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Re: pam_crypt module will change the world

Rants inline... :)

On Tue, Apr 17, 2001 at 02:41:26PM -0500, Steve Langasek wrote:
> On Tue, 17 Apr 2001 solar@openwall.com wrote:
> > PAM isn't good for large virtual hosting setups.  It's inefficient,
> > doesn't have established virtual domain support, and common PAM modules
> > aren't MT-safe.
> It's not clear to me that PAM lacks any features needed for virtual hosting.
> If anything's missing, I imagine it's that we need a good pair of
> (well-documented) modules which work well in conjunction to 1) provide a
> mapping of the heirarchical, virtualhost namespace onto the flat local
> namespace and 2) allow pulling information from multiple password databases
> according to a 'domain' token.  There are already modules that provide a
> subset of 2, by bouncing all authentication for a service against a flatfile
> or Berkeley DB file on the system, but I haven't seen anything yet that's
> flexible enough to query multiple databases.  In any case, I don't see having
> anything as flexible as NSS without implementing 1 and actually stacking it
> with a module that uses NSS itself.

IMHO, NSS needs to be revamped. As it stands it stinks. I'm not
referring to any one implementation, but to the API. getpwnam() and
friends are simply not good enough.

Also, many PAM modules expect the PAM_USER to be a Unix user (they call
getpwnam() on PAM_USER). This makes PAM unusable for the purpose of
authenticating non-Unix users to Unix applications.

Also, many PAM apps call getpwnam() on PAM_USER *before* calling
pam_authenticate(). This model breaks the Windows 2000 / Active
Directory model of needing valid user credentials to make such
namespace lookups. You may not care now, but I think many users of
Linux-PAM will, in time.

I think a new NSS API is needed. One NOT limited by struct passwd; one
that uses context structures like PAM or MIT/Heimdal krb5.

And, one more thing: the Unix model of UIDs/GIDs sucks because UIDs/GIDs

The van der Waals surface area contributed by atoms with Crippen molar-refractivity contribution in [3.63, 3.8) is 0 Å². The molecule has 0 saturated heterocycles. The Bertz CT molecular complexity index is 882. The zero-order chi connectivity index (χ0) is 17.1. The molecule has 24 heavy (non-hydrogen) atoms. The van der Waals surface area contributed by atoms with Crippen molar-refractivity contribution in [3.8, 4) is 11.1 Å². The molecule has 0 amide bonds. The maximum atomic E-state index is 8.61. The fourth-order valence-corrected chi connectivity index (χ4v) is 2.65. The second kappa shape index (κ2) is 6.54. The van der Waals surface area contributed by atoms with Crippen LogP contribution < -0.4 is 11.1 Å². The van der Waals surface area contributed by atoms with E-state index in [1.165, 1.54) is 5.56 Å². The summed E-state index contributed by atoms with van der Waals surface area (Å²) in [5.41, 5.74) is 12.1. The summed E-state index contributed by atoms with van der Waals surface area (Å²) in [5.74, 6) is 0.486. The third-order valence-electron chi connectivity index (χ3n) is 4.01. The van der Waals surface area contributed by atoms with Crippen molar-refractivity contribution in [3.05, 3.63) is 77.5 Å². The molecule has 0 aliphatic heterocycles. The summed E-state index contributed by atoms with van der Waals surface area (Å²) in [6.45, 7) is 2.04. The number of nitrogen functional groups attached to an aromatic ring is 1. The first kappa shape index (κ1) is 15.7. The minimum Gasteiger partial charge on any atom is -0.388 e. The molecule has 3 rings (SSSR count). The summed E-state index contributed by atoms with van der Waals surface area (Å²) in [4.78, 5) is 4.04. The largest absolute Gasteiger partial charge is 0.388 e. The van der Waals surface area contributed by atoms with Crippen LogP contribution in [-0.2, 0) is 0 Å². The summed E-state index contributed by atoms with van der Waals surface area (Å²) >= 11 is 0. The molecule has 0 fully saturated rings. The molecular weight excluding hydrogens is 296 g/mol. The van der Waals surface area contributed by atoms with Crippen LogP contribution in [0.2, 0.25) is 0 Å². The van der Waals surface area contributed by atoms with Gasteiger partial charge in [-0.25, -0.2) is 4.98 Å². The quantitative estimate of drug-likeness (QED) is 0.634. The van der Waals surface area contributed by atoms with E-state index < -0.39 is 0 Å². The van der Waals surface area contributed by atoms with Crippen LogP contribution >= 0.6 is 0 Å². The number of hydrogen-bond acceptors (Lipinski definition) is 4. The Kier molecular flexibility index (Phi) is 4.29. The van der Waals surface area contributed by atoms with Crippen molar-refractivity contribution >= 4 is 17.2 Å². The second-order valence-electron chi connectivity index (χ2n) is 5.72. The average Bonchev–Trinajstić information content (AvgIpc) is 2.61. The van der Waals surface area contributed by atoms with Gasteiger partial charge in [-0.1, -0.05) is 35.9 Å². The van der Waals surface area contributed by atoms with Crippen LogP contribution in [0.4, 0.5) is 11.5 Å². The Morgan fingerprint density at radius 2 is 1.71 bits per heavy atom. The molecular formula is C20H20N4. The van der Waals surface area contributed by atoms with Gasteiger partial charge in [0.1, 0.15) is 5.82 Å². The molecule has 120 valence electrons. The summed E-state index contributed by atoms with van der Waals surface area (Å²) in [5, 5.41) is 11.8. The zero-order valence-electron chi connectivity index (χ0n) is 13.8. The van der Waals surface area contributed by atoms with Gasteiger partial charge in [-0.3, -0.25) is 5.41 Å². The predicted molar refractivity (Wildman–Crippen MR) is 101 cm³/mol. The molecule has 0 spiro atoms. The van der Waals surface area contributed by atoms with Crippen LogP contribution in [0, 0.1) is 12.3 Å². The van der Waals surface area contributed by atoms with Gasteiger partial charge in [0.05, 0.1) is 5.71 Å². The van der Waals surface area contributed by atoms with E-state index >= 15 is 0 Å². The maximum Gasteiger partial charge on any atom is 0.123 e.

namespaces are FLAT. So username/groupname namespaces, in the Unix
world, must also be FLAT. I believe a new syscall API for dealing with
process credentials is needed.

> As for PAM modules that aren't thread-safe, can you point to specific cases?


Because MIT krb5 is NOT thread safe. It's designed to be, but there are
thread-safety issues in a number of places, including the ccache code,
the rcache code, some of the OS-specific code (reentrant resolver calls
are not used).

I've seen this cause dtsession, on Solaris 2.6 with the latest dtsession
patch crash. The crash was in initstate(), called by random() called by
the resolver, called by MIT krb5. I'm working around this.

> I know that Andrew stresses thread-safe programming in PAM modules, but I
> imagine there's some crufty code in the Linux-PAM tree by now that even Andrew
> hasn't looked at in years.  If there are issues with modules not being
> thread-safe, I'd like to address them before I have an opportunity to run into
> them in the field.

If you don't have thread-safety tests, you won't know until you plug PAM
into a thread app.

> > If you implement a framework for password hashing modules, it should
> > be separate from PAM.
> If someone creates an API for password hashing modules, there's no reason it
> should be tied to PAM.  It would be nice if PAM modules could make use of it,
> of course.

That would be nice. Yes. And password changing needs to be taken out of
pam_unix and split into a module per-name service (e.g., pam_etc_passwd,
pam_nis, pam_nis_plus, pam_bdb, pam_whatever...).

> Steve Langasek
> postmodern programmer



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